Downers Grove Grade School District 58 commemorated the grand opening of the first all-accessible public school playground in DuPage County last week.
Dozens of families attended the Aug. 17 ribbon cutting at Hillcrest Elementary School, bringing area children to the school so they could try out the swings and explore the other all-accessible equipment the new playground offers. The park, dubbed Owen’s Playground, was the result of a collaborative community effort, according to District 58.
In a press release from the district, parents expressed their support of the project.
“The playground is unique because it will offer accessibility and fun for children of all abilities,” said Hillcrest parent Peg Chaidez, whose son, Owen, is the inspiration for the playground.
Chaidez, with support from District 58, led a crowdfunding effort to secure funds for the project.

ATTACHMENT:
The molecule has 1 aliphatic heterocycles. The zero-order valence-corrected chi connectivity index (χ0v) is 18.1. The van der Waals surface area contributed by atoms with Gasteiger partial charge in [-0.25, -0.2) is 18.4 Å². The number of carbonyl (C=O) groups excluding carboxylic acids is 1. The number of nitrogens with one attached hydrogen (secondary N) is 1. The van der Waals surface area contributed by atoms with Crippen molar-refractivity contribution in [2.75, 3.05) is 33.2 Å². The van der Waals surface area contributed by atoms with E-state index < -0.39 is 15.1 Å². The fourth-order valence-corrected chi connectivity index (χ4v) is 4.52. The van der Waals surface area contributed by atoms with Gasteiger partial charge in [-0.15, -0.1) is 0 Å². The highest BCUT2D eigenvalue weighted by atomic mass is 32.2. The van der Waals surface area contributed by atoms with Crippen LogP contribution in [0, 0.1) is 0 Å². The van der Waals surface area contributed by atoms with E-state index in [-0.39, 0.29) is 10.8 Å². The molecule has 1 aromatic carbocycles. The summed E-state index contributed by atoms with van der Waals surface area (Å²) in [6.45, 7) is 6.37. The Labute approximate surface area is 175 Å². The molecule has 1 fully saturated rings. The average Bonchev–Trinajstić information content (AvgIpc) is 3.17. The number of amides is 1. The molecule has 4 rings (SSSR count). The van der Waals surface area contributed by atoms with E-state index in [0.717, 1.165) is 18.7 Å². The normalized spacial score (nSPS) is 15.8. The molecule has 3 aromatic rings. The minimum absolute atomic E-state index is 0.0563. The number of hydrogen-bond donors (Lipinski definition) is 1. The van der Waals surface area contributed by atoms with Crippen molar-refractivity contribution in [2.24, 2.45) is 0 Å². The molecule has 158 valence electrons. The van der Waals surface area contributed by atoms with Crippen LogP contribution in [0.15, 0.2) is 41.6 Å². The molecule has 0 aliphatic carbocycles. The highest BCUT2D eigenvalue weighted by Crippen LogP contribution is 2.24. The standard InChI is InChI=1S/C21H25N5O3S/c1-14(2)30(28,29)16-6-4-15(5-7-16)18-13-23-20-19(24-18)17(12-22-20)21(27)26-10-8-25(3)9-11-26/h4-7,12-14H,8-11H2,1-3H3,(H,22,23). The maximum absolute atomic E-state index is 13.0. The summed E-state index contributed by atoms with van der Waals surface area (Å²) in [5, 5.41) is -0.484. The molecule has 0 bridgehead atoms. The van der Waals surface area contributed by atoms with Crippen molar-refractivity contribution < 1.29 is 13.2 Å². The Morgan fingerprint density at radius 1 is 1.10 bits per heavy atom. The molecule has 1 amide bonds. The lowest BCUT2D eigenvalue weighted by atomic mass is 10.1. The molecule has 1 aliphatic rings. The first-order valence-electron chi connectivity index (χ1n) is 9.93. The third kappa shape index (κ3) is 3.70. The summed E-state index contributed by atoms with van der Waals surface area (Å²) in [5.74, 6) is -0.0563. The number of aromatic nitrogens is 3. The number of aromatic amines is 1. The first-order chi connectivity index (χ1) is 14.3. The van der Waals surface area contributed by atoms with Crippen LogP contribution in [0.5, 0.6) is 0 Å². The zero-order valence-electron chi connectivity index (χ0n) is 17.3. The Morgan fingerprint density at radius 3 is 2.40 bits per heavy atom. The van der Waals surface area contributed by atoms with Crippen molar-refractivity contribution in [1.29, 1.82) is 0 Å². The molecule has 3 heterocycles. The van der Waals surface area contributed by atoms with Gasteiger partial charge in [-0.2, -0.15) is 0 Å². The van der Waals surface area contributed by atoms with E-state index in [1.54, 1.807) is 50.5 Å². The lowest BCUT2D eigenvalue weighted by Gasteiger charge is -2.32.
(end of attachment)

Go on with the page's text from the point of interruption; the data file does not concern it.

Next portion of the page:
She created the Dream Build Play Experience organization in fall 2014 and partnered with Lemont-based nonprofit Abide In Me to serve as the fundraiser’s fiscal partner. Abide in Me helps people with disabilities lead active and engaged lives.
Chaidez pledged to find a way to make a difference after an incident during which Owen’s wheelchair became stuck in the school’s playground woodchips years ago.
To address that issue, as well as others, Owen’s Playground offers a recycled smooth rubber surface instead of wood chips, a relaxation station for reading, double-wide ramps, climbing structures, adaptive swings, wheelchair accessible play equipment, and two Gaga pits – a variant of dodgeball that is played with one ball.
The playground’s designers used modern sustainable technologies and gathered feedback from Hillcrest students, parents and teachers in order to determine the best amenities would. Owen’s Playground was designed to encourage creativity and activity among all children of all abilities.
Members of the Downers Grove and District 58 community, combined with contributions from the Ronald L. McDaniel Foundation, raised $600,000 for the playground’s construction.
“When dedicated community members, schools and businesses partner together, big things can happen,” District 58 Superintendent Kari Cremascoli said in a release.